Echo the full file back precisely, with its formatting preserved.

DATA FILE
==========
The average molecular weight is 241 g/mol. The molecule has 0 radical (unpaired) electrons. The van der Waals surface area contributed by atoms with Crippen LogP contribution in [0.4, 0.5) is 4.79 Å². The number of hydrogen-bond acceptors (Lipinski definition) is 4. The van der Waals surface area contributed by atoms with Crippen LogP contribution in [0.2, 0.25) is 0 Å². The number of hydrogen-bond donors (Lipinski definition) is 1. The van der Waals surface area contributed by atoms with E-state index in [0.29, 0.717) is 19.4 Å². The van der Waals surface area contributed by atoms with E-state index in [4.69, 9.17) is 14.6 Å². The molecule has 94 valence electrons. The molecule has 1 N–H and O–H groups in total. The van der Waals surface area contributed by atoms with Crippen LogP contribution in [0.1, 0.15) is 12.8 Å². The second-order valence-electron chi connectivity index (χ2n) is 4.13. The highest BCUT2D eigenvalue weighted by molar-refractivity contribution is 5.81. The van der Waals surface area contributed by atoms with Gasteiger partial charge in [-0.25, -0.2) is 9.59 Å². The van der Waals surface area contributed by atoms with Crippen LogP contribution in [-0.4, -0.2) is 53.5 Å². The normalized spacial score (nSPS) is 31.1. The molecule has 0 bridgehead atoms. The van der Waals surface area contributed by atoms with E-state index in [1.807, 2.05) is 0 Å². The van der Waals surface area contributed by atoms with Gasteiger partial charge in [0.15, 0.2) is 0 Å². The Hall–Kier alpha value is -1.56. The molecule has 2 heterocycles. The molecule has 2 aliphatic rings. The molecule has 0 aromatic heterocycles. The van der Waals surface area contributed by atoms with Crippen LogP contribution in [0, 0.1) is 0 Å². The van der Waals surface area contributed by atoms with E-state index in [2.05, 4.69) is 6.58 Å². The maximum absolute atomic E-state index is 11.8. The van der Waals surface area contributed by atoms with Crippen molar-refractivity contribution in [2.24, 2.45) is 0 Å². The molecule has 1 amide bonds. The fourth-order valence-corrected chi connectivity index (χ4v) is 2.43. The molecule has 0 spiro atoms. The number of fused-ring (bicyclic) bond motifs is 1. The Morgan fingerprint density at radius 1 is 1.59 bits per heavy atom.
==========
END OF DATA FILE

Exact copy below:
The average molecular weight is 241 g/mol. The molecule has 0 radical (unpaired) electrons. The van der Waals surface area contributed by atoms with Crippen LogP contribution in [0.4, 0.5) is 4.79 Å². The number of hydrogen-bond acceptors (Lipinski definition) is 4. The van der Waals surface area contributed by atoms with Crippen LogP contribution in [0.2, 0.25) is 0 Å². The number of hydrogen-bond donors (Lipinski definition) is 1. The van der Waals surface area contributed by atoms with E-state index in [0.29, 0.717) is 19.4 Å². The van der Waals surface area contributed by atoms with E-state index in [4.69, 9.17) is 14.6 Å². The molecule has 94 valence electrons. The molecule has 1 N–H and O–H groups in total. The van der Waals surface area contributed by atoms with Crippen LogP contribution in [0.1, 0.15) is 12.8 Å². The second-order valence-electron chi connectivity index (χ2n) is 4.13. The highest BCUT2D eigenvalue weighted by molar-refractivity contribution is 5.81. The van der Waals surface area contributed by atoms with Gasteiger partial charge in [-0.25, -0.2) is 9.59 Å². The van der Waals surface area contributed by atoms with Crippen LogP contribution in [-0.4, -0.2) is 53.5 Å². The normalized spacial score (nSPS) is 31.1. The molecule has 0 bridgehead atoms. The van der Waals surface area contributed by atoms with E-state index in [1.807, 2.05) is 0 Å². The van der Waals surface area contributed by atoms with Gasteiger partial charge in [0.15, 0.2) is 0 Å². The Hall–Kier alpha value is -1.56. The molecule has 2 heterocycles. The molecule has 2 aliphatic rings. The molecule has 0 aromatic heterocycles. The van der Waals surface area contributed by atoms with Crippen LogP contribution in [0, 0.1) is 0 Å². The van der Waals surface area contributed by atoms with E-state index in [2.05, 4.69) is 6.58 Å². The maximum absolute atomic E-state index is 11.8. The van der Waals surface area contributed by atoms with Crippen molar-refractivity contribution in [2.24, 2.45) is 0 Å². The molecule has 1 amide bonds. The fourth-order valence-corrected chi connectivity index (χ4v) is 2.43. The molecule has 0 spiro atoms. The number of fused-ring (bicyclic) bond motifs is 1. The Morgan fingerprint density at radius 1 is 1.59 bits per heavy atom.